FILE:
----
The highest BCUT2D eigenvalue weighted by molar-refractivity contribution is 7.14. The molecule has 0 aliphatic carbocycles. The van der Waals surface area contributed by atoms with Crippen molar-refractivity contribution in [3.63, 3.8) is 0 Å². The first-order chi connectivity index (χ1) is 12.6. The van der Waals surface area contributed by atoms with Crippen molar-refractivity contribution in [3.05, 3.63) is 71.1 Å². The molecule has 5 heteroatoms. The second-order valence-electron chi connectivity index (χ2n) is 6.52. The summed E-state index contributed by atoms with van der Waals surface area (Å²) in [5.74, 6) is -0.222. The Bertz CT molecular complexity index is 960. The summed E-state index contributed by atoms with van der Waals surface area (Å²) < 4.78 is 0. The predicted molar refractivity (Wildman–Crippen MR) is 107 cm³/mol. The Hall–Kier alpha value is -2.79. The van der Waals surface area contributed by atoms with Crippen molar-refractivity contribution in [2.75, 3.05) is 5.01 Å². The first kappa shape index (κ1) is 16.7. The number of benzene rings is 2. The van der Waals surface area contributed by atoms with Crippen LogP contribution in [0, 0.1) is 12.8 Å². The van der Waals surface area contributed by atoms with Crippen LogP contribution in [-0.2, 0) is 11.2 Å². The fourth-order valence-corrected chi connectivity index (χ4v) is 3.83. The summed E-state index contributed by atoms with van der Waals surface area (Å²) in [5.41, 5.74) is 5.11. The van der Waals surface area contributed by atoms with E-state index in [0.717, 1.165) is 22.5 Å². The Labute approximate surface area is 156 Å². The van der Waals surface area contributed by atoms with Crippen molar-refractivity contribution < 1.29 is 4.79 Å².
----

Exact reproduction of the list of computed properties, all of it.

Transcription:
The highest BCUT2D eigenvalue weighted by molar-refractivity contribution is 7.14. The molecule has 0 aliphatic carbocycles. The van der Waals surface area contributed by atoms with Crippen molar-refractivity contribution in [3.63, 3.8) is 0 Å². The first-order chi connectivity index (χ1) is 12.6. The van der Waals surface area contributed by atoms with Crippen molar-refractivity contribution in [3.05, 3.63) is 71.1 Å². The molecule has 5 heteroatoms. The second-order valence-electron chi connectivity index (χ2n) is 6.52. The summed E-state index contributed by atoms with van der Waals surface area (Å²) in [5.74, 6) is -0.222. The Bertz CT molecular complexity index is 960. The summed E-state index contributed by atoms with van der Waals surface area (Å²) < 4.78 is 0. The predicted molar refractivity (Wildman–Crippen MR) is 107 cm³/mol. The Hall–Kier alpha value is -2.79. The van der Waals surface area contributed by atoms with Crippen molar-refractivity contribution in [2.75, 3.05) is 5.01 Å². The first kappa shape index (κ1) is 16.7. The number of benzene rings is 2. The van der Waals surface area contributed by atoms with Crippen LogP contribution in [0, 0.1) is 12.8 Å². The van der Waals surface area contributed by atoms with Crippen LogP contribution in [-0.2, 0) is 11.2 Å². The fourth-order valence-corrected chi connectivity index (χ4v) is 3.83. The summed E-state index contributed by atoms with van der Waals surface area (Å²) in [5.41, 5.74) is 5.11. The van der Waals surface area contributed by atoms with E-state index in [0.717, 1.165) is 22.5 Å². The Labute approximate surface area is 156 Å². The van der Waals surface area contributed by atoms with Crippen molar-refractivity contribution < 1.29 is 4.79 Å².